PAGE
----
Teeing off on the 1st hole

Circling Raven is destination for visitors to Coeur D’Alene

A golfing trip to the inland Pacific Northwest is requires a visit to the Coeur D’Alene Casino, Resort and Hotel and its Circling Raven golf course in Worley, Id., about 30 minutes south of Coeur D’Alene.

The resort is complete with a variety of lodging choices, full spa services and all the casino gaming you could want, but it is set apart by the uniqueness of its golf course.

From the tee on No. 1, the Circling Raven golf course doesn’t appear unusual—wetlands with aspen trees to the right and a forced carry over wetlands that also border the left side of the fairway. Aside from the forced carry, it’s a reachable par 5 at only 513 yards from the tips.

Finish No. 1 and drive through the tunnel under the railroad tracks to the second tee and it becomes apparent how unique Circling Raven is as a golf course. From the tee on No. 2, the rolling hills of the Palouse unfold all around you and you can see the mountains that separate the Coeur D’Alene Indian reservation from Lake Coeur D’Alene. You can see part of No. 3, but the view is the Palouse framing the vivid green fairways and white sand in the bunkers.



Hole No. 6 at Circling Raven
Hole No. 6 at Circling Raven

The Palouse is rolling hills characterized by fertile soil ideal for dry-land farming of wheat and legumes. It spans from northern Idaho to eastern Washington.

On Circling Raven, the views spark the feeling of being tucked into the woods with more wildlife visible than humans. It’s a delightful isolation. Designer Gene Bates had no significant limitations when he set out to route the course, so he found the terrain right for the hole and didn’t worry about how far it was from the prior green. This definitely is a golf cart course with paths covering 7 ½ miles,

And, once you go under the Union Pacific Railroad tracks after No. 1, you do not see development again until you drive to the tee on No. 9. On the back side, No. 10 is the only hole with the clubhouse readily in view. Nos. 11 and 12 feature views of the Palouse before the course dips back into the trees and the wetlands for most of the remaining holes.

Bates had a particularly good time with the challenging par 3s—all play downhill and require forced carries over junk. From the tips, they play 217 yards, 212 yards, 253 yards and 192 yards. The longest hole, No. 13, is bordered by forest on the left and right with 20-30 yards of grass between the edge of the wetlands and the green. Par is a good score on any of these daunting holes.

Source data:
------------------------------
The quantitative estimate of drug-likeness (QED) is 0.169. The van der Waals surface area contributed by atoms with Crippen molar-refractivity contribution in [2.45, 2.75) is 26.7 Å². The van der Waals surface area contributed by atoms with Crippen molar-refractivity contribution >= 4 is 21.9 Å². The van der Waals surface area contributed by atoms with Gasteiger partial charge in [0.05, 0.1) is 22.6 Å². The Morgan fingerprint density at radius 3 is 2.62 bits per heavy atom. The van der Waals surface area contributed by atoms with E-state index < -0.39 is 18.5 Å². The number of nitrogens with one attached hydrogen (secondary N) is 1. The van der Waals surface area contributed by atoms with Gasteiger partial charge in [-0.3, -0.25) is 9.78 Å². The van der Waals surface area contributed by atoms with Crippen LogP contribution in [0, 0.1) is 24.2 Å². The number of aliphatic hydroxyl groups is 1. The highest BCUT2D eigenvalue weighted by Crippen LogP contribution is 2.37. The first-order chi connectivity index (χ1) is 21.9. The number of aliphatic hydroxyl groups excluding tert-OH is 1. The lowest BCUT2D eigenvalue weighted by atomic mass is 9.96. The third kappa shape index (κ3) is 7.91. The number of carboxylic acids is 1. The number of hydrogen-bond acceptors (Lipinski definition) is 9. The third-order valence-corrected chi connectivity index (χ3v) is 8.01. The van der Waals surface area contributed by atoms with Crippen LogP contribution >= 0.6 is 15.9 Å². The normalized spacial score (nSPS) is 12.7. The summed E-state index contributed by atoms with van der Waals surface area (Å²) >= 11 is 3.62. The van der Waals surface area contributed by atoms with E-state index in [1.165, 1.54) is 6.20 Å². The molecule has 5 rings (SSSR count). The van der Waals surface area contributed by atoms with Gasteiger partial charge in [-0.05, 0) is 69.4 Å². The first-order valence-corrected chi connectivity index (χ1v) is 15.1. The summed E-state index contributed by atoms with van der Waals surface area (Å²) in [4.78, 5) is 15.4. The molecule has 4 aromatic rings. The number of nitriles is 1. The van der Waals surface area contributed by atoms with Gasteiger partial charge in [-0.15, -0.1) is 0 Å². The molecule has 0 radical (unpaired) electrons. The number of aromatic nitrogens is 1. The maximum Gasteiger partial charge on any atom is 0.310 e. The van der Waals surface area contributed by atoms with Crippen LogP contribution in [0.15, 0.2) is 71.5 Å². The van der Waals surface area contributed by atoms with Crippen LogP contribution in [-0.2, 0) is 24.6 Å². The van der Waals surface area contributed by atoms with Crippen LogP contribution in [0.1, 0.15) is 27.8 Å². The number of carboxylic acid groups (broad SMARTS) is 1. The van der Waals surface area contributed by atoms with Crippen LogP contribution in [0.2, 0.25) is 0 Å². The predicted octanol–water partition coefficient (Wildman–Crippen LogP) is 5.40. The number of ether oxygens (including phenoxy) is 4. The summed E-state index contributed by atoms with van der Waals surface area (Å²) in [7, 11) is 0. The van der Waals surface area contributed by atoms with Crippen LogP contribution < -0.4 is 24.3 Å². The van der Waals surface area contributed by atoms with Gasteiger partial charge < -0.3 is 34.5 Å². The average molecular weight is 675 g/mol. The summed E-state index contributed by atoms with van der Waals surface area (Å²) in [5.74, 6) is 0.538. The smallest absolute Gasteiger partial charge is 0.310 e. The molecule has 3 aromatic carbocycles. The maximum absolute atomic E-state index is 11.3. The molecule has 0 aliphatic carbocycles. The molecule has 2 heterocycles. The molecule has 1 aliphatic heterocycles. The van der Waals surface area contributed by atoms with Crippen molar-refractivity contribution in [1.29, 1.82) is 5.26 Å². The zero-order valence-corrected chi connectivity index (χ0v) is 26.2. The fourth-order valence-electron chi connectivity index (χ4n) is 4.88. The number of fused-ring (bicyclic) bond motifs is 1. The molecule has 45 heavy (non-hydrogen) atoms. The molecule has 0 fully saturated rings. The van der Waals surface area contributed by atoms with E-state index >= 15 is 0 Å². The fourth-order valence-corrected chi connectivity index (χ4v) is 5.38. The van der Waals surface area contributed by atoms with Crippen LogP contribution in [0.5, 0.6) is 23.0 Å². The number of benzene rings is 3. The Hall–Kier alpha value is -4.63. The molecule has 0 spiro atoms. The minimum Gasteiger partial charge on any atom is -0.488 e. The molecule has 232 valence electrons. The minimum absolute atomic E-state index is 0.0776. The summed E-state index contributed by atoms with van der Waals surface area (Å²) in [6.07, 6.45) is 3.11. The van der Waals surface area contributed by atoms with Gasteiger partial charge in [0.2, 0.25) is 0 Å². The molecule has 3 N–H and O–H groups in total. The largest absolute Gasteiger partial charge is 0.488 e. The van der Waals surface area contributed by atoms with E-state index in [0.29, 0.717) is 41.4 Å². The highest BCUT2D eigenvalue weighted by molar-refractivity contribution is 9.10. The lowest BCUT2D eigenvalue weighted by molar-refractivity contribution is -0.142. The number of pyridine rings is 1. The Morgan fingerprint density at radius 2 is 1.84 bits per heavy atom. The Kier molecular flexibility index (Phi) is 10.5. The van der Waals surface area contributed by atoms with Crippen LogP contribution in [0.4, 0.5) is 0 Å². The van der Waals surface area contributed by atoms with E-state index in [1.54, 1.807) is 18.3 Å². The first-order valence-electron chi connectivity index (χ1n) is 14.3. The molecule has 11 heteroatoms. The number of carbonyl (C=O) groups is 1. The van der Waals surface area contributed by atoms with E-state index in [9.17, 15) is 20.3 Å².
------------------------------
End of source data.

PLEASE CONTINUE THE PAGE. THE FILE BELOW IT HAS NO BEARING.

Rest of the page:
No. 17 features water off the tee
No. 17 features water off the tee

The golf staff says No. 8 is often seen as the signature hole. It’s downhill with no room to miss right and a hillside and open forest to the left once you clear the gully that is the forced carry from the tee.

The team at Circling Raven takes pride in its environmental stewardship. Only 100 acres of the 620 acres that the course covers are actively cultivated and the lands are home to wildlife such as a mating pair of Bald Eagles, a family of moose, coyotes, deer and many other types of birds. There have been mountain lion sightings as well.

Be sure to take time to check out the award-winning pro shop with architecture that mimics the original Old West style of the first hotel. It has four tree trunks running from the floor to the peaked ceiling and would be fitting in a dining room or lodge than a golf shop.

Tom Davidson, head pro
Tom Davidson, head pro

Head Pro Tom Davidson has been recognized as “PGA Merchandiser of the Year” for the quality and variety in the pro shop. He related how some local residents had outfitted their vacation homes with furniture and other décor items purchased from the shop.

The course stays in great shape because there only are between 22,000-24,000 rounds during the season. Demand is so reasonable that, despite the sun coming up at 5:30 in the morning, the first tee time is not until 7 a.m.

The rates are very reasonable for the quality of the golf course and resort. In prime season, you can play 36 for $140, $60 less than a single round at the Resort at Coeur D’Alene that is about a 30-minute trip away. Stay and Play packages start at $219 during the week that include golf for two players and lodging for one night.


The now-impressive Coeur D’Alene Casino, Resort and Hotel got off to a modest start as a humble bingo hall in 1993.